Chinese Blockbuster “Alibaba” Launches Cryptocurrency Mining Platform

[…When asked his feelings on digital currency, Ma claimed to be “totally confused,” explaining that “even if it works, the whole international rules on trade and financing are going to be completely changed.”

At the same time, Ma – whose net worth tops $46 billion – was quick to praise the advent of blockchain technology, suggesting his company had already looked into ways to harness this tool. …] (1)

Alibaba Group Holding Limited

(Chinese: 阿里巴巴集团控股有限公司; pinyin: Ālǐbābā Jítuán Kònggǔ Yǒuxiàn Gōngsī) is a Chinese multinational  e-commerce , retail, Internet and technology conglomerate founded in 1999 that provides consumer-to-consumer, business-to-consumer and business-to-business sales services via web portals, as well as electronic payment services, shopping search engines and data-centric cloud computing services. It also owns and operates a diverse array of businesses around the world in numerous sectors.[2]

In 2012, two of Alibaba’s portals handled 1.1 trillion yuan ($170 billion) in sales.[3] At closing time on the date of its initial public offering (IPO), 19 September 2014, Alibaba’s market value was US$231 billion.[4]

As of January 2018, Alibaba’s market cap stood at US$490 billion.[5] It is one of the top 10 most valuable and biggest companies in the world.[6]

References:

  1. alibaba-launching-crypto-platform
  2. Alibaba_Group – Wikipedia
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ACEEE Recommends Demand Response as a Strategy to Conquer Peak Demand for Utilities

By Steven Nadel

” … a potential emerging trend that could have a large impact on many utilities: the reduction of the traditional mid-afternoon peak, and the growth of an evening peak. (Peak is the time when demand for power is highest.)”

Source: aceee.org

>” […] In many regions, evening peaks have been growing, as more consumers install air conditioners and operate them when they get home from work. But two other factors are augmenting this trend. First and foremost is the growth in consumer-owned photovoltaic systems. These systems generate the most power on sunny afternoons, which is about when the traditional early afternoon peak occurs. But when the sun goes down, extra power is quickly needed to replace this solar power.  […]

There are many ways to address the growing evening peak, including the following:

  1. Energy efficiency, particularly measures that reduce the evening peak such as efficient lamps, water heaters, stoves and ovens.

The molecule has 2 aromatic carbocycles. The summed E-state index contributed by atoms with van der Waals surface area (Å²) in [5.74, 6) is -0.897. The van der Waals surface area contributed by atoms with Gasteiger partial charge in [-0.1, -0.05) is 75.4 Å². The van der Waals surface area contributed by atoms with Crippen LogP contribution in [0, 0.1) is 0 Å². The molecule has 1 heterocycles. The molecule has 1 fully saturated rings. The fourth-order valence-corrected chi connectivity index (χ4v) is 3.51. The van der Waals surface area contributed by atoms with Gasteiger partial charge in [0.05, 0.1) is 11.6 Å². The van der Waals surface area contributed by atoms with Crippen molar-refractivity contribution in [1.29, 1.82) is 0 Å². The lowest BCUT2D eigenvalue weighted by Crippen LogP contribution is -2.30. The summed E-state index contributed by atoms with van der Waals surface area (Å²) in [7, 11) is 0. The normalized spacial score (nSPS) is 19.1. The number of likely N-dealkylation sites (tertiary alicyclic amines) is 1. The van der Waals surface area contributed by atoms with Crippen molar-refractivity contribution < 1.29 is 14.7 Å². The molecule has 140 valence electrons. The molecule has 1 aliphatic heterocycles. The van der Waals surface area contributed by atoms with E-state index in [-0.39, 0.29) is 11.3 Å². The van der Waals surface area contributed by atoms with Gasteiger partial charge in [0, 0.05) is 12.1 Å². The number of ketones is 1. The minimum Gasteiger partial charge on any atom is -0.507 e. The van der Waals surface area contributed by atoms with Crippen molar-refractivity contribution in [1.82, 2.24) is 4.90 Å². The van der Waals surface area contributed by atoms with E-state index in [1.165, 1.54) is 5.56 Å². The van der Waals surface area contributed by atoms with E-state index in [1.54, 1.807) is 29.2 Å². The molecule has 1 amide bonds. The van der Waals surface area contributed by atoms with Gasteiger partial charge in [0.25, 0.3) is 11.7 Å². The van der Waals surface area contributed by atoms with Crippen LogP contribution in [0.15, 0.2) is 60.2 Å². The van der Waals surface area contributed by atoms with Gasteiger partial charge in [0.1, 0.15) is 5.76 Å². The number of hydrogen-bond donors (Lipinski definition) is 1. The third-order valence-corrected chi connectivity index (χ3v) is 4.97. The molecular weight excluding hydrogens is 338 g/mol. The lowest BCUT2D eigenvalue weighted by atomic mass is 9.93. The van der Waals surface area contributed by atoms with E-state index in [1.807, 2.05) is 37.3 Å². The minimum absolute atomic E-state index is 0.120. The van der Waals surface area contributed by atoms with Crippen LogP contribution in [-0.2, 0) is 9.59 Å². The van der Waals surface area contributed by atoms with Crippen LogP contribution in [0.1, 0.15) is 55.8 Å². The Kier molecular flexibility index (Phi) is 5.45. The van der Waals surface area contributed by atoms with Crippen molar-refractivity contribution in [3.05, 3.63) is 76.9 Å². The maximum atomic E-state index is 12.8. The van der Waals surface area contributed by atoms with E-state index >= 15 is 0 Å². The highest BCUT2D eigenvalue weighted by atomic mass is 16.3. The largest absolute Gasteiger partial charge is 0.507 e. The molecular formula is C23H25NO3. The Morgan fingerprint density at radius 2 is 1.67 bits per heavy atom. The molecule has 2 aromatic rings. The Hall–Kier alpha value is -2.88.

2. Smart controllers that minimize energy use during the evening peak. To provide just one example, a smart refrigerator would not turn on the defrost cycle during this period and might even turn off the main compressor for a few minutes.
  3. Likewise, smart charging systems for electric vehicles could be used, such as a new system recently demonstrated by the Electric Power Research Institute (EPRI), working with a consortium of utilities and auto manufacturers.
  4. Expanded use of demand-response programs to lower the new peak (and coordination of these efforts with energy efficiency programs).
  5. Time-of-use rates and/or demand charges that raise the price of power use during peak times and a lower them at off-peak times.
  6. Use of energy storage at a system, community, or end-user level. Storage able to provide power for several hours could be very useful.Fast ramp-up generation to serve the evening peak and other times when renewable energy production plummets, for example when the wind dies down. Hydro is ideal, but fast ramp-up gas units are now entering the market.

In my opinion, the time of the peak will change in many regions. The shift will be gradual in most areas, so we have time to address it. Rather than trying to stop this change by restricting photovoltaic systems, we’ll be better off figuring out how to manage it, […]”<

See on Scoop.itGreen Energy Technologies & Development

‘Demand Response’ is ‘Disruptive Technology’ Shutting Down Power Plants

FirstEnergy Corp. has a traditional view of wholesale electricity markets: They’re a competition between iron-in-the-ground facilities that can put megawatts on the grid when those megawatts are needed. Think coal plants, nuclear reactors and hydroelectric dams. Missing from the definition is a consumer’s promise to turn off the lights when the grid is stressed — so-called demand response. Instead of creating energy during peak times, demand response resources conserve it, freeing up megawatts […]